One of the black spots in the decade long housing boom has been the rise in mortgage fraud.
There are all kinds of mortgage fraud out there:
Bad apple lenders who draw up fake documents or encourage applicants to falsify applications;
Lenders who promise to help homeowners with their financial properties, get the homeowner to sign over the deed to the house AND pay a fee, but never refinance their mortgage or do anything to help;
Bad lenders work in cahoots with bad appraisers who fake data and falsify appraisal reports, making a property seems much more or less valuable than it is. Sometimes these folks work in cahoots with real estate agents as well. The quick and dirty name is “Appraisal Fraud;”
Predatory lenders who tell homeowners they have lousy credit (even if they have perfect credit scores), steering them into refinancing perfectly good loans with equity-eating loans with credit card interest rates.
And then there is a new kind of mortgage fraud called “bailout” or “rescue” fraud. In these schemes, mortgage lenders offer to help financially troubled homeowners and then take ownership of the property while the original owner is left on the mortgage.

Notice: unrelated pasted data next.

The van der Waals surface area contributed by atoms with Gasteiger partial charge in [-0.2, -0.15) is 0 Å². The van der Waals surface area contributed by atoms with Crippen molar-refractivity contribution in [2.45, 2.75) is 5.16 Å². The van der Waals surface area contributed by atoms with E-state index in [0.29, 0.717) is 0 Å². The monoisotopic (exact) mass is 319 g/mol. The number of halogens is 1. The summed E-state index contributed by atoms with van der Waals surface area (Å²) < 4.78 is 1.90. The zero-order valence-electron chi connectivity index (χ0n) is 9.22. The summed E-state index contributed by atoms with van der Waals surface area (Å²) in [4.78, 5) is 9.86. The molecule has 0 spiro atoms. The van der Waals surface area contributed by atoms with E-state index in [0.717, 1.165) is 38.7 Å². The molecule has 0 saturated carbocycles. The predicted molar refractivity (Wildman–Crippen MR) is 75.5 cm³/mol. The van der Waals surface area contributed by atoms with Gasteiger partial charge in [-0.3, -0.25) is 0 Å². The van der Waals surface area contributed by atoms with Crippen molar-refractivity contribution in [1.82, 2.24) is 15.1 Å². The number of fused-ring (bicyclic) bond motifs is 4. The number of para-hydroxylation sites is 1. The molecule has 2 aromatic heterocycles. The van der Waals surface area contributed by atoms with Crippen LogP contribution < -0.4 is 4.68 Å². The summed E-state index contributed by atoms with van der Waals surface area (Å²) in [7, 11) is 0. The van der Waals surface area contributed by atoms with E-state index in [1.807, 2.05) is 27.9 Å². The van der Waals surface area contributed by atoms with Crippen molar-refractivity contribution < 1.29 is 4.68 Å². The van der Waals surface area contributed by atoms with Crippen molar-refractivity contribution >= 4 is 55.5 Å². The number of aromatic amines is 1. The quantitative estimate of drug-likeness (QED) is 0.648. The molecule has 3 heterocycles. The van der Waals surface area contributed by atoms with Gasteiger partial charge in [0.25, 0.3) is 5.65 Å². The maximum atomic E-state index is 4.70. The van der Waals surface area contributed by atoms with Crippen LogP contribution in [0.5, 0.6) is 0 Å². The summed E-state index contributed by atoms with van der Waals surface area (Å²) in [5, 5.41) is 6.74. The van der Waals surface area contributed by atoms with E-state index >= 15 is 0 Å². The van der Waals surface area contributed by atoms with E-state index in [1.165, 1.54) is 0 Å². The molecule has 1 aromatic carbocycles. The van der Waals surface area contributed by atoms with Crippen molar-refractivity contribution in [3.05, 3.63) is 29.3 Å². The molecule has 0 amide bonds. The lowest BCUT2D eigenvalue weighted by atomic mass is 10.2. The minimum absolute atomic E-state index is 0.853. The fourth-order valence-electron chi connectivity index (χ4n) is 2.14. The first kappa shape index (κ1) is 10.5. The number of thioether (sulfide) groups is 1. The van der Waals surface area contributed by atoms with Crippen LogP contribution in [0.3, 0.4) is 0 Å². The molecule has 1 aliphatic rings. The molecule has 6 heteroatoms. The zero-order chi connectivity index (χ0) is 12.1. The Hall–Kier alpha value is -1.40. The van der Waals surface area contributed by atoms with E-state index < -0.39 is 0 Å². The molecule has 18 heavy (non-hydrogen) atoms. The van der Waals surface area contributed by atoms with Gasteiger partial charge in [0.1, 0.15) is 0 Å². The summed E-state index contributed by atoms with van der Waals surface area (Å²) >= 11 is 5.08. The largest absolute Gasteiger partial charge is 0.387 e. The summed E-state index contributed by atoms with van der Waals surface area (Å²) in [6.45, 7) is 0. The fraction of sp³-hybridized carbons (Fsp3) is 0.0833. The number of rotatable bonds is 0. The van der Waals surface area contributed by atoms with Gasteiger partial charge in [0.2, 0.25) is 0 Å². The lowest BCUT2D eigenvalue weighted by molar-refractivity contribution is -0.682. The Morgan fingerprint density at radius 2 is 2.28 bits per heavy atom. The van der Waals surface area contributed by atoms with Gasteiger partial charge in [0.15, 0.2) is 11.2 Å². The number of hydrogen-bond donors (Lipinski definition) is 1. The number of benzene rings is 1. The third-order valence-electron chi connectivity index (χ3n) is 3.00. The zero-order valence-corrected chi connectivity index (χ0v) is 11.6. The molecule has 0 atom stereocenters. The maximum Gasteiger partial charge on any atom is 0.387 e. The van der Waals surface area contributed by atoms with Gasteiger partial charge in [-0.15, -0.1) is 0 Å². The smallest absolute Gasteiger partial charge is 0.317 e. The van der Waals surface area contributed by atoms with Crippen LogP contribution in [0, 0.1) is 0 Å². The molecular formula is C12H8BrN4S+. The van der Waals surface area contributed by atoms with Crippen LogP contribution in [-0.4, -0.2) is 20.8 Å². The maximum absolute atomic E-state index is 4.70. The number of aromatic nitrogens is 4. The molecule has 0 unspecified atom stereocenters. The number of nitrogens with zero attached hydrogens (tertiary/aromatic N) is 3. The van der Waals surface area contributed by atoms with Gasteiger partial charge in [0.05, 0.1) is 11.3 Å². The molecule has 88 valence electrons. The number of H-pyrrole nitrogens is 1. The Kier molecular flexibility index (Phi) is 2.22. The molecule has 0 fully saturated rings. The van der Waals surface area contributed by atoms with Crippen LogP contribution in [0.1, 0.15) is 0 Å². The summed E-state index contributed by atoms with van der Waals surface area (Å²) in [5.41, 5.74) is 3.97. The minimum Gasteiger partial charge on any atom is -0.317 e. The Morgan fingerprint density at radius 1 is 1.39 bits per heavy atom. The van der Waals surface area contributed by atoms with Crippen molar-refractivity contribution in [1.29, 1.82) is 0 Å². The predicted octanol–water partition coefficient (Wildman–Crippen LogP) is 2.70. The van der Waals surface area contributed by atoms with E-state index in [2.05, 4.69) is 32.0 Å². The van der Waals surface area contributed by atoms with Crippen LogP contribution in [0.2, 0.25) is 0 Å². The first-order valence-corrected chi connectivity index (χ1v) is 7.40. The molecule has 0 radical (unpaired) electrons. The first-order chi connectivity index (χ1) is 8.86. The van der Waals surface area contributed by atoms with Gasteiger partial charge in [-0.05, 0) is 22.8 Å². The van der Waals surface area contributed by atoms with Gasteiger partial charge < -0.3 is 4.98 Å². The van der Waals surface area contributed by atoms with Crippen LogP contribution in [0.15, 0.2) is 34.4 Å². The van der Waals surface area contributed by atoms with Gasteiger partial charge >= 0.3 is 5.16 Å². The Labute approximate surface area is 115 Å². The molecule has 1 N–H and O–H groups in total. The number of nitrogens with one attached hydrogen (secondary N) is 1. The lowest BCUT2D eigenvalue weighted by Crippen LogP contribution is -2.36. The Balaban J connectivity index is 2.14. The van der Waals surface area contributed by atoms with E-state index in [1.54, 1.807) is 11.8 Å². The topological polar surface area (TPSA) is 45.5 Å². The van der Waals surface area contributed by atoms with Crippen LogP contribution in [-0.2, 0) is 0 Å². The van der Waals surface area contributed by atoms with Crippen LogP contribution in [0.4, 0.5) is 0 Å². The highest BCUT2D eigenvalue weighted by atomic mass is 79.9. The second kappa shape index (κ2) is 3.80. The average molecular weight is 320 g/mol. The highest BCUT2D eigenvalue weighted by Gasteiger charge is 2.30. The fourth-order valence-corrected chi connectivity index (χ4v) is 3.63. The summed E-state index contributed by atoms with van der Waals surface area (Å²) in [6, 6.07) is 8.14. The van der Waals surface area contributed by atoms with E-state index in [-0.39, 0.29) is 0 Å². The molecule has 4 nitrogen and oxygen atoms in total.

NTIC, a Chicago-based nonprofit community organization has identified “bailout” or “rescue” fraud as the newest form of mortgage fraud. There are plenty of books that describe how to do bailout or rescue mortgages — and it’s perfectly legal, if you actually go about helping someone.
But who really gets helped?
Yesterday, Illinois Attorney General Lisa Madigan announced that the state would go after two firms that she says duped homeowners out of property worth nearly half a million dollars. She also talked about other legislation aimed at containing and ultimately preventing “bailout” and “rescue” fraud.
To read more about mortgage fraud and some of the eye-popping things that are going on, check out David Jackson’s thorough reporting at www.chicagotribune.com/mortgage. While you’re there, check out the two stories I did for WGN-TV in November 2005.
I really believe that the more people know about mortgage fraud, and the many different forms it takes, the less likely they’ll be caught in its growing web.
Published: Jan 31, 2006